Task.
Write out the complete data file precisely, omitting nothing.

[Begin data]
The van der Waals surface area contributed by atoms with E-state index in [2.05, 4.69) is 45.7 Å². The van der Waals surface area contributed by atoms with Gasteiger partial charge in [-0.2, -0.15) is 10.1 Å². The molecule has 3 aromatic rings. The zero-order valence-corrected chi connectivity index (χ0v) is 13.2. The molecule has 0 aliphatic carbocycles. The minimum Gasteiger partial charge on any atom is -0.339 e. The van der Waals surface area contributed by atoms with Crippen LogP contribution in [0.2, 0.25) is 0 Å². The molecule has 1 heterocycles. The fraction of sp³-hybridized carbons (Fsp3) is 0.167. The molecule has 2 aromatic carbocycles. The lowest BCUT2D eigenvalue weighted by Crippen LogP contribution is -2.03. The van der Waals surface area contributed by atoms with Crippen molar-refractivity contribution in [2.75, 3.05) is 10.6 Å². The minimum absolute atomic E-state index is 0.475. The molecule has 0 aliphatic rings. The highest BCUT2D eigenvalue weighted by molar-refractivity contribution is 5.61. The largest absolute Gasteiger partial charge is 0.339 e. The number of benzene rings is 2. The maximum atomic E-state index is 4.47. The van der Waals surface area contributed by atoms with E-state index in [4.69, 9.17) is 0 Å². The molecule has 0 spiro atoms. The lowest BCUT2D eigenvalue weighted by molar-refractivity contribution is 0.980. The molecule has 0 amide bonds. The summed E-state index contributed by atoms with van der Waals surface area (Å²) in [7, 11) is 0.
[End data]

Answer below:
The van der Waals surface area contributed by atoms with E-state index in [2.05, 4.69) is 45.7 Å². The van der Waals surface area contributed by atoms with Gasteiger partial charge in [-0.2, -0.15) is 10.1 Å². The molecule has 3 aromatic rings. The zero-order valence-corrected chi connectivity index (χ0v) is 13.2. The molecule has 0 aliphatic carbocycles. The minimum Gasteiger partial charge on any atom is -0.339 e. The van der Waals surface area contributed by atoms with Crippen LogP contribution in [0.2, 0.25) is 0 Å². The molecule has 1 heterocycles. The fraction of sp³-hybridized carbons (Fsp3) is 0.167. The molecule has 2 aromatic carbocycles. The lowest BCUT2D eigenvalue weighted by Crippen LogP contribution is -2.03. The van der Waals surface area contributed by atoms with Crippen molar-refractivity contribution in [2.75, 3.05) is 10.6 Å². The minimum absolute atomic E-state index is 0.475. The molecule has 0 aliphatic rings. The highest BCUT2D eigenvalue weighted by molar-refractivity contribution is 5.61. The largest absolute Gasteiger partial charge is 0.339 e. The number of benzene rings is 2. The maximum atomic E-state index is 4.47. The van der Waals surface area contributed by atoms with E-state index in [4.69, 9.17) is 0 Å². The molecule has 0 spiro atoms. The lowest BCUT2D eigenvalue weighted by molar-refractivity contribution is 0.980. The molecule has 0 amide bonds. The summed E-state index contributed by atoms with van der Waals surface area (Å²) in [7, 11) is 0.